NFL Coin Toss Rules: Clearing Up Confusion On Patriots’ Overtime Fiasco

Man, the New England Patriots sure look like dummies. But what, if anything, did they mess up, exactly?

Everyone from the northernmost tip of Maine to the southern coast of Rhode Island was scratching their heads Sunday afternoon when Patriots captain Matthew Slater elected to kick off to open overtime against the New York Jets. Tom Brady had just rallied the Pats to tie the game in the fourth quarter, and it seemed clear coach Bill Belichick would want the ball for his future Hall of Fame quarterback to march down the field for a game-winning touchdown on the opening drive.

Instead, the Patriots kicked the ball away, and if fans were confused, they weren’t alone. Even Slater, who said he confirmed three or four times with Belichick that the Patriots wanted to kick off, looked flummoxed as well. Slater apparently was under the impression that if he elected to kick, he got to choose which end zone to defend, as the game broadcast seemed to capture him saying, “We want to kick, that way.”

Unfortunately for the Patriots, that’s not the way it works.

Missing from much of the Monday morning consternation of whether the Patriots should have kicked off is just what the procedure was and where the breakdown occurred. Most fans assume the coin toss is a simple matter of kick versus receive, but the team that wins the coin toss actually has as many as five options.

There are four options a team can actively make:

  1. Kick off
  2. Receive the ball
  3. Defend the East end zone
  4. Defend the West end zone

Alternatively, a team can choose to save its option for later:

  1. Defer the choice (only available on pregame coin toss or playoff overtime coin toss)

A good deal of early jokestering on Twitter immediately following Slater’s flub was that the Patriots are so used to kicking off after winning the pregame coin toss, it was an instinctive reaction for him to say “kick.” Belichick even has a history of letting the other team have the ball to begin overtime. Yet “kick” probably isn’t (or shouldn’t be) even part of the Patriots’ coin-toss vocabulary, because if they elect to “kick,” they have spent their choice on kicking off, therefore losing the right to choose any of the other options, including an end zone to defend or to receive the kickoff coming out of halftime.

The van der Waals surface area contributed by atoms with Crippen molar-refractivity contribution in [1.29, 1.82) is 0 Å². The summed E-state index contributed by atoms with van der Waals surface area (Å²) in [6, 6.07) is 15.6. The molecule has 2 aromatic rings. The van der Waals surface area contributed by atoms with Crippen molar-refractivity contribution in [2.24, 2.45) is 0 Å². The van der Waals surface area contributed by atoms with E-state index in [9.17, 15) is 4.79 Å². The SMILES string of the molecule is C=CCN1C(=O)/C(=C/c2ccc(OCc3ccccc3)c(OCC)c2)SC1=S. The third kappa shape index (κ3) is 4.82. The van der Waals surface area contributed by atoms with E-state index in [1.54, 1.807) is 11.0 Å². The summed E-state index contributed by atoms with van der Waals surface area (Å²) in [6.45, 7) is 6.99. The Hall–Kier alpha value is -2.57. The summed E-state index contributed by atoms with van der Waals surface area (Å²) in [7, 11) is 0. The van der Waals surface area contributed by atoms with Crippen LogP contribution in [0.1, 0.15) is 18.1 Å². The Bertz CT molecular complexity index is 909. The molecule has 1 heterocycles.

If you watch a lot of college football, you see a similar mistake at least every other season or so. The most recent notable occurrence came last season between Texas and UCLA. After winning the pregame coin toss, the Longhorns chose to “kick.” When the option reverted to UCLA coming out of the half, the Bruins chose to “receive” — thereby giving them the ball to begin both halves.

Now, in Sunday’s instance, Slater didn’t have the option to defer, but his error was related to the kick/defer confusion: By saying the word “kick” before specifying a direction, Slater opted to use his privilege by kicking off, and from Rule 4: Game Timing, Section 2, Article 2 of the NFL rulebook, “a captain’s first choice … is final and not subject to change.” The Jets therefore got the ball (i.e. the opposite of Slater’s “kick” choice), plus their option of end zone.

As if the whole thing needed to be confused further, the overtime coin toss gets an added wrinkle in the playoffs: When a team wins the toss to begin overtime, it can choose kick/receive or east/west, as in the regular season, but like the pregame coin toss winner it also can choose to defer. In this case, it’s deferring the option to the start of the third overtime — assuming there is one — just as though it’s the start of the “second half” of a regulation game.

Isn’t parsing the intricacies of the NFL rulebook fun?

None of this is meant to judge whether the Patriots’ decision to kick was right or wrong, or to cast blame if there was indeed a breakdown in communication between Belichick and Slater, or to engender the conspiracy theory that the Patriots tanked the game to jeopardize the Pittsburgh Steelers’ playoff hopes. It simply serves to explain the somewhat unnecessarily convoluted procedure and how confusion is possible — perhaps even inevitable — when not even the people on the field know all the specifics.

Thumbnail photo via Ed Mulholland/USA TODAY Sports Images

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